Congress and AG Eric Holder are Standing Up To Hate. Fundamentalists and GOP Disingenuously Ask, 'Hate? What Hate?'
Hate crimes are up -- especially against gays and Latinos. "There has been a documented rise in these threats of violence" which have been "stoked by extreme political rhetoric... sensationalism and irresponsibility that we've seen on talk-show radio and other forms of communication, like the Internet," Wade Henderson, head of the Leadership Conference on Civil Rights, reports.
A new and broader hate-crime bill that should help address the issue passed in the House in late April [vote summary here], and it is slated to be taken up by the Senate before August. Senator Ted Kennedy (D-MA) introduced the bill, and Patrick Leahy (D-VT), Olympia Snowe (R-ME), Susan Collins (R-ME) and Arlen Specter (D-PA) are cosponsors. Majority Leader Harry Reid (D-Nev) called hate crimes "a unique brand of evil" that distresses entire communities.
Paraphrasing a summary by the Human Rights Campaign, the bill would give the Department of Justice (DOJ) the power to investigate and prosecute bias-motivated violence when the perpetrator selected the victim because of their actual or perceived race, color, religion, national origin, gender, sexual orientation, gender identity or disability. It would also let the DOJ aid state and local jurisdictions or take the lead in investigations and prosecutions of bias-motivated, violent crimes resulting in death or serious bodily injury. Finally, the bill would provide for grants to help state and local communities combat violent crimes committed by juveniles, train law enforcement officers or assist in investigations and prosecutions.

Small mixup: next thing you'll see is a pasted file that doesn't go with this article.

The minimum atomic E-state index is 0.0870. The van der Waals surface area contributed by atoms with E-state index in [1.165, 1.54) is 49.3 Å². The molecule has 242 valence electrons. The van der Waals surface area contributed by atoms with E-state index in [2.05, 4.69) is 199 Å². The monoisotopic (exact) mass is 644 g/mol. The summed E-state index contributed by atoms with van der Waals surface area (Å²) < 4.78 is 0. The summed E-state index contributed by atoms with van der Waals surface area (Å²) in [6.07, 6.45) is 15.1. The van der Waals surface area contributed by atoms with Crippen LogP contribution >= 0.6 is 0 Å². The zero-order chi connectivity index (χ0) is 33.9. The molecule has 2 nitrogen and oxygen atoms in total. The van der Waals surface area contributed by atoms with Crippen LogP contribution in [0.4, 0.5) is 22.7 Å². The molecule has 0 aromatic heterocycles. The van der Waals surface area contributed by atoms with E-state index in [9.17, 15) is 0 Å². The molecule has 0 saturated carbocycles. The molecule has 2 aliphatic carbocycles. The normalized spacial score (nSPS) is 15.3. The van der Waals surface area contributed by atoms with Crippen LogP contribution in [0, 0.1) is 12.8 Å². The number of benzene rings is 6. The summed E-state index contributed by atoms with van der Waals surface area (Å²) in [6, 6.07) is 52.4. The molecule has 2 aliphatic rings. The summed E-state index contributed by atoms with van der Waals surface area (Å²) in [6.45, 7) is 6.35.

That is what is being done on the legislative side to keep America safe from ideologically-driven violence. Attorney General Eric Holder, too, is ready to fight back against crimes driven by hate. Tuesday, speaking before the Washington Lawyers’ Committee for Civil Rights and Urban Affairs, Holder was unequivocal in his support for the bill and vowed to use the full power of the DOJ to protect all Americans. Here's part of what he said: